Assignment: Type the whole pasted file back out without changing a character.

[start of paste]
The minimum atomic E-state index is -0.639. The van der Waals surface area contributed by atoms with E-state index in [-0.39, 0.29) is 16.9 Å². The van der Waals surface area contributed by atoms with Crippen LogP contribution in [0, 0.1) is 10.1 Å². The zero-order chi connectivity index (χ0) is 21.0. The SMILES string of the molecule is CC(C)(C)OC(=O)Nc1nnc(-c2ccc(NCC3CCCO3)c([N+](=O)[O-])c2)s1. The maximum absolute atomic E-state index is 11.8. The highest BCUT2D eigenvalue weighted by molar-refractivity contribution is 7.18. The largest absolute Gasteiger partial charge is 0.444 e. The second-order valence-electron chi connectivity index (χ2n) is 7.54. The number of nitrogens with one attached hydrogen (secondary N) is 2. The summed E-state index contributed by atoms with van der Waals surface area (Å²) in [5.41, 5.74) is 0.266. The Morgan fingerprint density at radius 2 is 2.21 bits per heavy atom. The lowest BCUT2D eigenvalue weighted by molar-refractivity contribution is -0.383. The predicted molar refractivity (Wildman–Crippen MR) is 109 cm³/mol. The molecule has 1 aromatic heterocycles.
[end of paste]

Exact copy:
The minimum atomic E-state index is -0.639. The van der Waals surface area contributed by atoms with E-state index in [-0.39, 0.29) is 16.9 Å². The van der Waals surface area contributed by atoms with Crippen LogP contribution in [0, 0.1) is 10.1 Å². The zero-order chi connectivity index (χ0) is 21.0. The SMILES string of the molecule is CC(C)(C)OC(=O)Nc1nnc(-c2ccc(NCC3CCCO3)c([N+](=O)[O-])c2)s1. The maximum absolute atomic E-state index is 11.8. The highest BCUT2D eigenvalue weighted by molar-refractivity contribution is 7.18. The largest absolute Gasteiger partial charge is 0.444 e. The second-order valence-electron chi connectivity index (χ2n) is 7.54. The number of nitrogens with one attached hydrogen (secondary N) is 2. The summed E-state index contributed by atoms with van der Waals surface area (Å²) in [5.41, 5.74) is 0.266. The Morgan fingerprint density at radius 2 is 2.21 bits per heavy atom. The lowest BCUT2D eigenvalue weighted by molar-refractivity contribution is -0.383. The predicted molar refractivity (Wildman–Crippen MR) is 109 cm³/mol. The molecule has 1 aromatic heterocycles.